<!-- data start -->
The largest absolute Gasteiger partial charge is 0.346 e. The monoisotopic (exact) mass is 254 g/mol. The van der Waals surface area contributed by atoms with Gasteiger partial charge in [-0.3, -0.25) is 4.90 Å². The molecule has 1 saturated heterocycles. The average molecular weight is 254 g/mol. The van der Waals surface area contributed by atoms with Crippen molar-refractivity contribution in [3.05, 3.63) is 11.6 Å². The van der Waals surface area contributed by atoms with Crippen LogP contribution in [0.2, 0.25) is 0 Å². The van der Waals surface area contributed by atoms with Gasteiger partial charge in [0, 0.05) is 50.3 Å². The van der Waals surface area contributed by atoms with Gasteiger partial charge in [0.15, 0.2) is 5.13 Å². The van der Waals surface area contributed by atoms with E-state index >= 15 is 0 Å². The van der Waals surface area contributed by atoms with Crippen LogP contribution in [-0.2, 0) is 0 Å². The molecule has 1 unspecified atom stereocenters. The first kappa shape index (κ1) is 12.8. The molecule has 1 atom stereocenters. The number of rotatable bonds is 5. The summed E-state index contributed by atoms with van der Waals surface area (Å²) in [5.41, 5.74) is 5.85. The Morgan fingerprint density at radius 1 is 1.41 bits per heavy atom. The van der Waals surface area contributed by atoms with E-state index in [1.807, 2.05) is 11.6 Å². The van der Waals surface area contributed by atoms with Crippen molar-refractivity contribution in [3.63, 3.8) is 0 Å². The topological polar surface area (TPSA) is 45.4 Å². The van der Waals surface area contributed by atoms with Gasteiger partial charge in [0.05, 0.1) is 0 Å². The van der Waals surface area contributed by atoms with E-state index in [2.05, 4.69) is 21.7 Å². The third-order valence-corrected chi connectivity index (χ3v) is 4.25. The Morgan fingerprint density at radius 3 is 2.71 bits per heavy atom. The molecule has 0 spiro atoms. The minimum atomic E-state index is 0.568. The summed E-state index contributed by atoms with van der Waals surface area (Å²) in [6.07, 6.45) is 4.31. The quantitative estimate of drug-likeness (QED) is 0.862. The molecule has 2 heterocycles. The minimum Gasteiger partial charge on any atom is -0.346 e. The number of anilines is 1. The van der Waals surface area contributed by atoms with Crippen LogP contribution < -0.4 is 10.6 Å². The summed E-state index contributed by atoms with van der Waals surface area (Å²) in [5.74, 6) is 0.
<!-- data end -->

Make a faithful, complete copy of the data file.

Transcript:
The largest absolute Gasteiger partial charge is 0.346 e. The monoisotopic (exact) mass is 254 g/mol. The van der Waals surface area contributed by atoms with Gasteiger partial charge in [-0.3, -0.25) is 4.90 Å². The molecule has 1 saturated heterocycles. The average molecular weight is 254 g/mol. The van der Waals surface area contributed by atoms with Crippen molar-refractivity contribution in [3.05, 3.63) is 11.6 Å². The van der Waals surface area contributed by atoms with Crippen LogP contribution in [0.2, 0.25) is 0 Å². The van der Waals surface area contributed by atoms with Gasteiger partial charge in [0, 0.05) is 50.3 Å². The van der Waals surface area contributed by atoms with Gasteiger partial charge in [0.15, 0.2) is 5.13 Å². The van der Waals surface area contributed by atoms with E-state index >= 15 is 0 Å². The van der Waals surface area contributed by atoms with Crippen LogP contribution in [-0.2, 0) is 0 Å². The molecule has 1 unspecified atom stereocenters. The first kappa shape index (κ1) is 12.8. The molecule has 1 atom stereocenters. The number of rotatable bonds is 5. The summed E-state index contributed by atoms with van der Waals surface area (Å²) in [5.41, 5.74) is 5.85. The Morgan fingerprint density at radius 1 is 1.41 bits per heavy atom. The van der Waals surface area contributed by atoms with E-state index in [1.807, 2.05) is 11.6 Å². The van der Waals surface area contributed by atoms with Crippen molar-refractivity contribution in [3.63, 3.8) is 0 Å². The topological polar surface area (TPSA) is 45.4 Å². The van der Waals surface area contributed by atoms with Gasteiger partial charge in [0.05, 0.1) is 0 Å². The van der Waals surface area contributed by atoms with E-state index in [2.05, 4.69) is 21.7 Å². The third-order valence-corrected chi connectivity index (χ3v) is 4.25. The Morgan fingerprint density at radius 3 is 2.71 bits per heavy atom. The molecule has 0 spiro atoms. The minimum atomic E-state index is 0.568. The summed E-state index contributed by atoms with van der Waals surface area (Å²) in [6.07, 6.45) is 4.31. The quantitative estimate of drug-likeness (QED) is 0.862. The molecule has 2 heterocycles. The minimum Gasteiger partial charge on any atom is -0.346 e. The number of anilines is 1. The van der Waals surface area contributed by atoms with Crippen LogP contribution < -0.4 is 10.6 Å². The summed E-state index contributed by atoms with van der Waals surface area (Å²) in [5.74, 6) is 0.